Friday, January 27, 2012

Are you ready for a channels-based cloud business?

5 key questions to consider before you leap into building a channel-based Go-To-Market program for your cloud solutions

1.  Are you ready to commit to an indirect channel?

Creating, managing and making a channels program successful is not a part-time job, nor is it for the faint of heart. Either you are committed or you’re not. It’s also not a short term experience delivering short term results. However, the end results of a properly executed channel program can be a scalable, high volume, market share expanding sales machine that can reduce your cost of customer acquisition and dramatically increase the value of your company. Far too many times we’ve seen tech companies saying “Yes, of course we are committed to the channel” only to find out that when the deal flow doesn’t grow as fast as they would like and cash gets tight, guess what happens? They start taking deals from their trusted partners. And the next thing you know they are blacklisted by the channel – the kiss of death.  The first commandment of indirect sales is “Thou shalt not compete with one’s own channel”.  Are you ready to fully commit to the channel?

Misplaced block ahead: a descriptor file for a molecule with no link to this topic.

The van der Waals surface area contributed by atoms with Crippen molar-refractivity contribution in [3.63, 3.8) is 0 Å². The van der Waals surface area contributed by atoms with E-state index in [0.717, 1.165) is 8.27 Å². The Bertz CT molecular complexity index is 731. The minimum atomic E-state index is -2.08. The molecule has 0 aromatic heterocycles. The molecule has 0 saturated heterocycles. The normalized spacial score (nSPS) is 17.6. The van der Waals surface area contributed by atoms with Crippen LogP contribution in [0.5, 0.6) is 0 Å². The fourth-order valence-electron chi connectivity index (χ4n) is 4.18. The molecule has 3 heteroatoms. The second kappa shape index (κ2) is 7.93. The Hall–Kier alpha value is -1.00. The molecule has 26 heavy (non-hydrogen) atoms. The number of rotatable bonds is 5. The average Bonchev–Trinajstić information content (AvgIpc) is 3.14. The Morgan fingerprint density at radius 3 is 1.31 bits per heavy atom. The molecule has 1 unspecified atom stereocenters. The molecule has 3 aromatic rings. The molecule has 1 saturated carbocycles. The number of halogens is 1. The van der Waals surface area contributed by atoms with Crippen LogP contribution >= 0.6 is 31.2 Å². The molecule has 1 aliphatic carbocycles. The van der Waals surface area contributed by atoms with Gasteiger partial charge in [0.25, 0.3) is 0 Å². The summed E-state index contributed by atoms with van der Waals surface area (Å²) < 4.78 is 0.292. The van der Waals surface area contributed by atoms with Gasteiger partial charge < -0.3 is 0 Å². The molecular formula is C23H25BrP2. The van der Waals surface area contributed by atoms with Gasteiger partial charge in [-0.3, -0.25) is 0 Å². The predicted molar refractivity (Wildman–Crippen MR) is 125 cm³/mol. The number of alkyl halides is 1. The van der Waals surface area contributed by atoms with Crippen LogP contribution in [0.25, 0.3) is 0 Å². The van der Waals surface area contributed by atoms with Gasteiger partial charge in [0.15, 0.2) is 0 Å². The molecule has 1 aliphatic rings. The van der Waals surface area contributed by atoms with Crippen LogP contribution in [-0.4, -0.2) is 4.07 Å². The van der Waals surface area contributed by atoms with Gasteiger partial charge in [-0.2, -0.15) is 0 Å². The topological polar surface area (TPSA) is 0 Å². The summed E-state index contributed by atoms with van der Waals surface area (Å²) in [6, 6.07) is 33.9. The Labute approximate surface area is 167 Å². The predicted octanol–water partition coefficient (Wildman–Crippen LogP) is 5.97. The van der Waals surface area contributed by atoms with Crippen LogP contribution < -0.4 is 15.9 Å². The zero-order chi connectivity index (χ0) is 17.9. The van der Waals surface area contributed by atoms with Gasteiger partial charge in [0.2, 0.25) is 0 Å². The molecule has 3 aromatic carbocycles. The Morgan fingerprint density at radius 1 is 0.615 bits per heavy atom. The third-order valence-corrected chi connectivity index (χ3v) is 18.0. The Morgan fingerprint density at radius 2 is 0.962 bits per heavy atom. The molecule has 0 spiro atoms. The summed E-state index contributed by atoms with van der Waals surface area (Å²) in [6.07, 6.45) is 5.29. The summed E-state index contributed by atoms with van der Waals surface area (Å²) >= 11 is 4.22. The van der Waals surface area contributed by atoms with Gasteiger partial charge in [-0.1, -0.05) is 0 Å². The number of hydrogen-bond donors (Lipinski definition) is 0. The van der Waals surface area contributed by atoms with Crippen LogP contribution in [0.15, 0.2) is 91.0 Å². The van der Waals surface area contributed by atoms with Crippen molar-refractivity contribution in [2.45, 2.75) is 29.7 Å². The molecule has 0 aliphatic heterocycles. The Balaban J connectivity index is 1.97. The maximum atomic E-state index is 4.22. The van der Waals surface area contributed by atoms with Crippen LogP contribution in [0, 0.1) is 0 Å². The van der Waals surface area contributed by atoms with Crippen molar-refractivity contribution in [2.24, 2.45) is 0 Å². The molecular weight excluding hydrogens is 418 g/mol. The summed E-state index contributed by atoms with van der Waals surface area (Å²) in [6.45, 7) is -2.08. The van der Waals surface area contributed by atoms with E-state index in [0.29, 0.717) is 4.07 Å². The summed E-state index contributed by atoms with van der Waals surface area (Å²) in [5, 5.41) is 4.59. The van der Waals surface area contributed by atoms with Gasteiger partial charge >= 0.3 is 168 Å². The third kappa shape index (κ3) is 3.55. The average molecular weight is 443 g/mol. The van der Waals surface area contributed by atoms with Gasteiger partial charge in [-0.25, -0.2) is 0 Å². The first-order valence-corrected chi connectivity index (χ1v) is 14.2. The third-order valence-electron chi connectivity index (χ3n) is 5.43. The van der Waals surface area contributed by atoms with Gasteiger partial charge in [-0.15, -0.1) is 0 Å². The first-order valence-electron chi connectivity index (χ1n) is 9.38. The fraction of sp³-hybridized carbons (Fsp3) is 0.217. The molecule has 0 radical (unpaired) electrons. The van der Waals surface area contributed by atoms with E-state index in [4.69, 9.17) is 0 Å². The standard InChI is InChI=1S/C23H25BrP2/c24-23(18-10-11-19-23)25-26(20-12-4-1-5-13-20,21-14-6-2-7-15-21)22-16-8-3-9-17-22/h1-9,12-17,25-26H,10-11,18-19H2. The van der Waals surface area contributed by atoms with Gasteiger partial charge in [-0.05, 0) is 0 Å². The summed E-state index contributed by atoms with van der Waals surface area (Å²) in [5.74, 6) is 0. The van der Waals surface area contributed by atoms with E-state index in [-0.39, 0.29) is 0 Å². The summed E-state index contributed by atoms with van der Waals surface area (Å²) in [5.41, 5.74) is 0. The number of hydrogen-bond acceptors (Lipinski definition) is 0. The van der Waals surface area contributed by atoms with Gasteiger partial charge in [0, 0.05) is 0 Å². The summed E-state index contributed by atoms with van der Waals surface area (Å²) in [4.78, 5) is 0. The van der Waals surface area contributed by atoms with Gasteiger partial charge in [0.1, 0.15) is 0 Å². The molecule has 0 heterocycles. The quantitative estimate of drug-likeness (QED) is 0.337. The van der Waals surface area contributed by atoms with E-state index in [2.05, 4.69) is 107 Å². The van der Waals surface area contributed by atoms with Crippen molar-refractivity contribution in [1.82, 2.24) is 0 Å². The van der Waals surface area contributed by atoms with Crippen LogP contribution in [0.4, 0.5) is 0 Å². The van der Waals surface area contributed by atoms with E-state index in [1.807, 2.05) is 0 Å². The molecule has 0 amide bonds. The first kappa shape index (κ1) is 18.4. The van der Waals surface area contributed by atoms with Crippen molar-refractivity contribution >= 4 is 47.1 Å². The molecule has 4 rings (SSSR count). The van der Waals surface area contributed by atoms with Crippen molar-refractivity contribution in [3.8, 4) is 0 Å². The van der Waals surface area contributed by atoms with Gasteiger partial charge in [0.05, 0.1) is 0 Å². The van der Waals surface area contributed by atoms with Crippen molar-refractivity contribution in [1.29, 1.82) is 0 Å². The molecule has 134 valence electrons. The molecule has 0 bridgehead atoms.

Rate yourself on a scale from 1-5 (5 being highest)    ________

2.  Do you have a compelling channel-directed value proposition?